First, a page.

The U.S. Department of Agriculture’s latest Cold Storage Report shows animal-protein levels are still impacted by COVID-19. The monthly report, provided by USDA’s National Agricultural Statistics Service, shows the end-of-month volume of commodities in freezer storage throughout the United States. An important market-moving report, it covers most commodities that require cold transport – ranging from nuts to fruits and vegetables, to dairy and meat.
All meat, poultry in cold storage – At the end of February, total cold-storage stocks of meat and poultry – excluding duck – came in at 2.12 billion pounds, about 330 million pounds or 13 percent less than a year ago. All meat and poultry aggregate categories except beef showed year-over-year declines in volumes. Pork and chicken led the way with an almost-160-million-pound year-over-year decline for each protein. Since the end of May 2020 cold storage for meat and poultry has run at less than previous years’ levels, even though slaughter has mostly recovered from the pandemic disruptions and greater weights pushed production to more than previous levels. Figure 1 shows that since the initial drop in cold-storage levels in May 2020, meat and poultry in storage has largely followed seasonal trends – except for this most recent report, which showed a slight decline instead of the typical seasonal bump.
Beef, chicken in cold storage – There was a similar decrease in cold-storage levels in May for beef and chicken. But some of that was in line with normal seasonal declines – in beef’s case – and both have recovered somewhat. During fourth-quarter 2020 we saw an increase in the levels of beef in cold storage, resulting in a buildup that ran counter to typical seasonal trends. The report shows a decline during the past month but this is a record level for beef in cold storage at the end of February. The latest report has beef in cold storage at 510 million pounds – 16 million pounds or 3 percent more than 2020. The increase was mostly driven by increasing volumes of boneless beef.
As with other proteins, the volume of chicken in cold storage declined in May 2020. But it largely stayed at more than previous years’ levels until August as a result of a slow replenishing of the stocks relative to a normal fall buildup. Chicken stocks have been in decline since October, with a dramatic counter seasonal decline in the latest report. Total chicken in cold storage came in at about 770 million pounds – more than 155 million pounds or 17 percent less than 2020. The decline is a major contributor to the decline in all meat and poultry from 2020.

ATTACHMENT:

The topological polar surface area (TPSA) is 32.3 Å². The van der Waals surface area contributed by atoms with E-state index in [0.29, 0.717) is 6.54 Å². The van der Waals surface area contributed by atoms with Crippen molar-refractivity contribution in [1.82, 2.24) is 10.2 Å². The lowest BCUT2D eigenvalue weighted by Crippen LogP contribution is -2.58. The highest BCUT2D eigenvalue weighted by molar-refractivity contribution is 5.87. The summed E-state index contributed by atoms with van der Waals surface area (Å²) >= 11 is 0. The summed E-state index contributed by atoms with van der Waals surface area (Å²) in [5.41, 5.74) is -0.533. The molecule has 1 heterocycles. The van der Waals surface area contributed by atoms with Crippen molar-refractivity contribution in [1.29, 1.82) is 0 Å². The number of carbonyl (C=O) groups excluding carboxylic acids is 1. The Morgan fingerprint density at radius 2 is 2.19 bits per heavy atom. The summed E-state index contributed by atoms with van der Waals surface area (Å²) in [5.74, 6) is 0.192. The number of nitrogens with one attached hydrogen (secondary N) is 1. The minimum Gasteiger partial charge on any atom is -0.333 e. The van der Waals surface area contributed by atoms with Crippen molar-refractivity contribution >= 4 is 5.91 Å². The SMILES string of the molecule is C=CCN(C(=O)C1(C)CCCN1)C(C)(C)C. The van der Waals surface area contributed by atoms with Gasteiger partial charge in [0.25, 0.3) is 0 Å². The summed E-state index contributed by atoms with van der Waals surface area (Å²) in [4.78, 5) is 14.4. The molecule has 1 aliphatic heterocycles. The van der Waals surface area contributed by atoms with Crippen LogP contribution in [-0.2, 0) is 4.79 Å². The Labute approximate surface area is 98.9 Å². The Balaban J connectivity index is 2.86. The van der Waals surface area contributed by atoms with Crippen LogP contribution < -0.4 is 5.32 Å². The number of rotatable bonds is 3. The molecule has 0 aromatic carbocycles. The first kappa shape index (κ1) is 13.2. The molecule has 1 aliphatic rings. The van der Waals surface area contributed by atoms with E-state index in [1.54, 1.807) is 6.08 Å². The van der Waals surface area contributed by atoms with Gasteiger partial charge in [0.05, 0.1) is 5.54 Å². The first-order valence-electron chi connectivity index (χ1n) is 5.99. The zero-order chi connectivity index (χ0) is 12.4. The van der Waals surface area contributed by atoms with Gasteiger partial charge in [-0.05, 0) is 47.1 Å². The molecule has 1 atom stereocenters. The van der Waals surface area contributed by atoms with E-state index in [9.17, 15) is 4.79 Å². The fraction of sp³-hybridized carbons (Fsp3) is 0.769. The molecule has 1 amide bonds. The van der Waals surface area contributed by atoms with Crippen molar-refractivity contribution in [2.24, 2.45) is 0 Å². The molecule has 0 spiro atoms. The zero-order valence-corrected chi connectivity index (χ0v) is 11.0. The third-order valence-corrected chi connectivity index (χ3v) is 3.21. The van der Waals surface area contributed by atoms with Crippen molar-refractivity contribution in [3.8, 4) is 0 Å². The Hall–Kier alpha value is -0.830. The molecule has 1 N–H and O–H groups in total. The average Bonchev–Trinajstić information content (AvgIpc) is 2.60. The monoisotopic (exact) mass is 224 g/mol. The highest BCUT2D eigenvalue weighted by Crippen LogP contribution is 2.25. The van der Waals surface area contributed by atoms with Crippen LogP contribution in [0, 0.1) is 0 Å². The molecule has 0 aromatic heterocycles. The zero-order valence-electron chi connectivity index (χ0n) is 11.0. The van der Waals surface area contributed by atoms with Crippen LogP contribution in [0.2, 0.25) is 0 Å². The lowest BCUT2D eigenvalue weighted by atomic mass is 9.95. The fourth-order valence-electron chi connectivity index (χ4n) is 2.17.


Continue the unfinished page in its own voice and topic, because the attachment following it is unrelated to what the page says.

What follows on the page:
Pork in cold storage – Pork was the primary driver of the overall decline of meat and poultry in cold storage this past summer. The protein posted a massive decrease of almost 150 million pounds in May alone; there’s been little progress in replenishing its stores. Several factors contributed to that. In the early summer animal slaughter struggled dramatically, with the first week of May marking the worst point in hog slaughter for 2020. With reduced pork supplies available when restaurants were reopening in some parts of the country and consumers emptying grocery-store shelves, there was a drawdown in pork in cold storage. After supply began to recover, the lack of replenishment hinted at stronger movement through retail and export channels.
After the initial decline pork stocks in cold storage largely followed seasonal trends, with a typical decline in fourth-quarter 2020. At the end of February, the USDA reported 491 million pounds of pork in cold storage, a decrease of almost 160 million pounds or 24 percent from 2020. All pork in cold storage has declined almost across the board, but the decline is not equal across primals. At 47 million pounds and 43 million pounds less than 2020, respectively, pork in the “other” category – variety meats, picnics and unclassified pork – and ribs have declined the most. Those are followed by bellies, which decreased almost 36 million pounds from the past year, a dramatic drop of almost 50 percent.
The USDA’s latest cold-storage report shows the animal-protein supply chain still struggling with the impacts of COVID-19. At the end of February total cold-storage stocks of meat and poultry – excluding duck – came in at 2.12 billion pounds, about 330 million pounds or 13 percent less than a year ago. Most meat and poultry aggregate categories showed year-over-year declines in volume, with pork and chicken leading the way at almost 160 million pounds less than 2020 for each category. Beef posted a monthly best for the report, showing a 3 percent increase as compared to 2020, but a 2 percent decrease from the previous month. Pork bellies registered significant decline from the past year, coming in almost 50 percent less than year-ago levels.
Michael Nepveux is an economist with the American Farm Bureau Federation’s Market Intel. Visit www.fb.org/market-intel for more information.